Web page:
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Using AI and machine learning to transform CX in financial services

Customer experience (CX) is key when it comes to digitalisation of services in the financial sector, and AI can provide the means to master it. Find out what today’s technology has to offer

The journey for companies in the financial services sector, as they take the path to digitalisation, has come a long way from the Internet of things to the latest automated systems and mobile integration – and taking now the next crucial steps towards intelligent automation.

Financial companies are increasingly turning to fintech startups and innovative tools that can open the doors to digital transformation, to revolutionise the customer experience. A positive customer experience can not only power lead generation and sales, but it’s a fundamental driver of customer loyalty and retention for companies. Businesses are realising that enhancing the customer journey and experience undoubtedly brings long-lasting benefits, but in order to get there, investment is essential.

First things first – what is customer experience?

Customer experience involves strategic initiatives that focus on creating a competitive advantage for businesses, by delivering optimal experiences to customers.

In a new global study by Walker analysing the future of B2B customer experience, companies were asked where they were investing to meet the changing needs of customers. The results showed that 62% are investing in understanding individual customer characteristics, while 58% are investing on simplifying processes. For businesses operating in financial services, Artificial learning (AI) and machine learning are providing tools to help in both these areas, which are major factors that can result in poor or positive customer experience.

In the world of Artifical intelligence (AI) and machine learning, the opportunities have only started to unfold, especially with chatbots and automations. But the tools are advancing quickly and at a steady pace; development does not rest, and the implementation that can be seen across the range of financial services is showing an incredible potential to forever change the way consumers interact with institutions.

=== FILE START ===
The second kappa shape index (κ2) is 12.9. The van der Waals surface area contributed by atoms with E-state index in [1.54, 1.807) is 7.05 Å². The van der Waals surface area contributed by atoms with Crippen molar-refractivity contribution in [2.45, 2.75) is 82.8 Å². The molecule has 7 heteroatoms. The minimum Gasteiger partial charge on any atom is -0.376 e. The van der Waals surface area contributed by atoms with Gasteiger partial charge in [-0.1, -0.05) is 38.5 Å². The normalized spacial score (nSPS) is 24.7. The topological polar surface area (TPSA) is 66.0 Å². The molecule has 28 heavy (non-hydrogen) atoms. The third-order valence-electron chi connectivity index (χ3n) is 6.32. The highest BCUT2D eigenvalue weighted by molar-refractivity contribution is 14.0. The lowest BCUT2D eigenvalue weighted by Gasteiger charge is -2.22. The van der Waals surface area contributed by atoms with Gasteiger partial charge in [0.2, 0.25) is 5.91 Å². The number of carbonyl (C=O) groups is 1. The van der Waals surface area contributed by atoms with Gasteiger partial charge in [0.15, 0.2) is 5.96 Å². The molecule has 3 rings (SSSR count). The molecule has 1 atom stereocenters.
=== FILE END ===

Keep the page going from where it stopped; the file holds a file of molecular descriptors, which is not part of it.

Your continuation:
How is the financial sector embracing AI?


The goal is to win over the digital natives, which are now making an incredibly large portion of the population. These consumers are tech-savvy and expect high-end customer experience. Banks, financial institutions and firms operating in the wider financial space are embracing new technology solutions and disruptive innovation for improving efficiencies in areas that range from customer support, to data and insight analysis, personal loans, insurance, and overall financial business performance.

AI tools are being harnessed by professionals in the financial services industry to gain the edge in customer intelligence. Fintech solutions that incorporate open banking, for instance, can enable firms to access individuals’ financial data, to create an accurate picture of their financial circumstances and deliver better tailored products and solutions. This technology is particularly useful for lenders and loan brokers, who are able to use open banking to assess affordability and determine customer’s eligibility for specific products.

Machine learning is also experiencing fast development and implementation. Chatbots are becoming more clever and capable, and one industry where they are really making an impact is financial advice. Also known as robo-advisors in the industry, chat automation is helping advisors to better understand customer preferences and deliver tailored advice – which also leads to better customer experience and builds up meaningful relationships.

With the help of automation and integrated AI, banks and financial institutions are becoming technologically sophisticated, advancing in their capability to attain customer insights and deliver a more personalised service. Beyond advisory, businesses are making the most of these tools for enhancing financial risk assessment and decisions, conducting accurate credit checks, pulling bank statements and even anti-money laundering reports.

At this stage, there’s much room to explore, and the market trends are showing that modern financial companies are keen on adopting new solutions to stand out from the competition. A significant 30% of large financial institutions are investing in artificial intelligence.

Here’s a few insightful statistics about the state of AI, machine learning and the financial services industry:

  • 70% of financial institutions are using machine learning (Deloitte insights). The uses range from predicting cash-flow events, proactively advising customers on spending and saving habits, building advanced credit models, detecting patterns in transactions, identifying fraudulent transactions and more.
  • 13% of financial firms said they have implemented AI technology to increase worker productivity (Narrative Science)
  • 80% of financial institutions perceive chatbots as an opportunity (Personetics)
  • 58% of financial advise firms said they would implement new technologies in 2019, with 38% investing in tech to scale and serve more clients (Schwab)


Conclusions & recommendations


Today’s technology has much to offer and much more to come, and it’s up to the most forward-thinking companies to make the most of it in order to meet the demands and expectations of digitally savvy customers.